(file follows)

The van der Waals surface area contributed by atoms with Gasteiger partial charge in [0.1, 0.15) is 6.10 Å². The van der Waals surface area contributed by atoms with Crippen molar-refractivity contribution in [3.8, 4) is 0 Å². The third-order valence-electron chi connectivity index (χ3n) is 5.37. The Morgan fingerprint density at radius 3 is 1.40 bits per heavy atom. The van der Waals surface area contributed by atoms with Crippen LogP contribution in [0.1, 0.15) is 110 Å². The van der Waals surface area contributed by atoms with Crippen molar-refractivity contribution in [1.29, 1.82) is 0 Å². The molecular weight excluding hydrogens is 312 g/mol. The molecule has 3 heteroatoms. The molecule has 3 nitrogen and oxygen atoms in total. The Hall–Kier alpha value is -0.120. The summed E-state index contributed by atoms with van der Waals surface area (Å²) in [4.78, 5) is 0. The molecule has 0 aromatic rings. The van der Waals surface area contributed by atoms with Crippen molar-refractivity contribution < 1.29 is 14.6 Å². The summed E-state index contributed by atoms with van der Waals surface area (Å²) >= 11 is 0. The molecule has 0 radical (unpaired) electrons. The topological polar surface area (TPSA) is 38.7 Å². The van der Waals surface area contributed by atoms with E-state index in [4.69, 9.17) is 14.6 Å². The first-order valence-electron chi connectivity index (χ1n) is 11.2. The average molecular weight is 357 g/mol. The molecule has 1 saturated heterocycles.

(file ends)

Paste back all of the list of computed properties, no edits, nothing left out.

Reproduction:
The van der Waals surface area contributed by atoms with Gasteiger partial charge in [0.1, 0.15) is 6.10 Å². The van der Waals surface area contributed by atoms with Crippen molar-refractivity contribution in [3.8, 4) is 0 Å². The third-order valence-electron chi connectivity index (χ3n) is 5.37. The Morgan fingerprint density at radius 3 is 1.40 bits per heavy atom. The van der Waals surface area contributed by atoms with Crippen LogP contribution in [0.1, 0.15) is 110 Å². The van der Waals surface area contributed by atoms with Crippen molar-refractivity contribution in [1.29, 1.82) is 0 Å². The molecular weight excluding hydrogens is 312 g/mol. The molecule has 3 heteroatoms. The molecule has 3 nitrogen and oxygen atoms in total. The Hall–Kier alpha value is -0.120. The summed E-state index contributed by atoms with van der Waals surface area (Å²) in [4.78, 5) is 0. The molecule has 0 aromatic rings. The van der Waals surface area contributed by atoms with Crippen molar-refractivity contribution < 1.29 is 14.6 Å². The summed E-state index contributed by atoms with van der Waals surface area (Å²) >= 11 is 0. The molecule has 0 radical (unpaired) electrons. The topological polar surface area (TPSA) is 38.7 Å². The van der Waals surface area contributed by atoms with E-state index in [4.69, 9.17) is 14.6 Å². The first-order valence-electron chi connectivity index (χ1n) is 11.2. The average molecular weight is 357 g/mol. The molecule has 1 saturated heterocycles.